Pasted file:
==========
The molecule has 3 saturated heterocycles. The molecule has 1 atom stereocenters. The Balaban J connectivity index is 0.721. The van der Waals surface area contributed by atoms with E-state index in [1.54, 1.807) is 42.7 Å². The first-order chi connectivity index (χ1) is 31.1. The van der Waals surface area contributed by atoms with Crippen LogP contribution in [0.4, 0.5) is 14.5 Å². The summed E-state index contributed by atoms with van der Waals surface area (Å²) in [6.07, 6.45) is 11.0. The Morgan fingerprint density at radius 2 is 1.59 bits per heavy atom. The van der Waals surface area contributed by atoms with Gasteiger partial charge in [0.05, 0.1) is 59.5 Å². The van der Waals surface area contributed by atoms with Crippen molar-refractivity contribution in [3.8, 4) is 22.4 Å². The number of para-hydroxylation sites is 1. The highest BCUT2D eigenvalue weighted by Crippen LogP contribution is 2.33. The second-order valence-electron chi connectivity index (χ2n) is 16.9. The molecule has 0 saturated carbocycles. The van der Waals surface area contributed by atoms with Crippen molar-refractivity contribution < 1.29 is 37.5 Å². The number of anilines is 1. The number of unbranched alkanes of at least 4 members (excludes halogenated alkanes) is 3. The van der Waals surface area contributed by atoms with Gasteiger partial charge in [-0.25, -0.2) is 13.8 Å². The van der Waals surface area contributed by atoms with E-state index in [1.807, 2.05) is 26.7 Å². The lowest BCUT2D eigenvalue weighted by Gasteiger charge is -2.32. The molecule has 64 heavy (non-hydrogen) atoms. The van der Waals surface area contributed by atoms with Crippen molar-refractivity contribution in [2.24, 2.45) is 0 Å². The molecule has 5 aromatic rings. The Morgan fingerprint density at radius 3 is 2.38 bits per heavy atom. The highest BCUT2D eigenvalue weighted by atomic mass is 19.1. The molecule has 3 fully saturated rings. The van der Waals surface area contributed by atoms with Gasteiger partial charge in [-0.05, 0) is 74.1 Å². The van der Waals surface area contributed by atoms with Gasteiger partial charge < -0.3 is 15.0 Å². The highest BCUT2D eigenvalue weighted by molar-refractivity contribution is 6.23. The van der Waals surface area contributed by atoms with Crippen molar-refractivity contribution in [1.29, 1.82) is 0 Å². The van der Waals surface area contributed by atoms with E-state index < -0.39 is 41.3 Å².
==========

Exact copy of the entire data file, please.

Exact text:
The molecule has 3 saturated heterocycles. The molecule has 1 atom stereocenters. The Balaban J connectivity index is 0.721. The van der Waals surface area contributed by atoms with E-state index in [1.54, 1.807) is 42.7 Å². The first-order chi connectivity index (χ1) is 31.1. The van der Waals surface area contributed by atoms with Crippen LogP contribution in [0.4, 0.5) is 14.5 Å². The summed E-state index contributed by atoms with van der Waals surface area (Å²) in [6.07, 6.45) is 11.0. The Morgan fingerprint density at radius 2 is 1.59 bits per heavy atom. The van der Waals surface area contributed by atoms with Gasteiger partial charge in [0.05, 0.1) is 59.5 Å². The van der Waals surface area contributed by atoms with Crippen molar-refractivity contribution in [3.8, 4) is 22.4 Å². The number of para-hydroxylation sites is 1. The highest BCUT2D eigenvalue weighted by Crippen LogP contribution is 2.33. The second-order valence-electron chi connectivity index (χ2n) is 16.9. The molecule has 0 saturated carbocycles. The van der Waals surface area contributed by atoms with Crippen molar-refractivity contribution < 1.29 is 37.5 Å². The number of anilines is 1. The number of unbranched alkanes of at least 4 members (excludes halogenated alkanes) is 3. The van der Waals surface area contributed by atoms with Gasteiger partial charge in [-0.25, -0.2) is 13.8 Å². The van der Waals surface area contributed by atoms with E-state index in [1.807, 2.05) is 26.7 Å². The lowest BCUT2D eigenvalue weighted by Gasteiger charge is -2.32. The molecule has 64 heavy (non-hydrogen) atoms. The van der Waals surface area contributed by atoms with Crippen molar-refractivity contribution in [2.24, 2.45) is 0 Å². The molecule has 5 aromatic rings. The Morgan fingerprint density at radius 3 is 2.38 bits per heavy atom. The highest BCUT2D eigenvalue weighted by atomic mass is 19.1. The molecule has 3 fully saturated rings. The van der Waals surface area contributed by atoms with Gasteiger partial charge in [-0.05, 0) is 74.1 Å². The van der Waals surface area contributed by atoms with Gasteiger partial charge < -0.3 is 15.0 Å². The highest BCUT2D eigenvalue weighted by molar-refractivity contribution is 6.23. The van der Waals surface area contributed by atoms with Crippen molar-refractivity contribution in [1.29, 1.82) is 0 Å². The van der Waals surface area contributed by atoms with E-state index < -0.39 is 41.3 Å².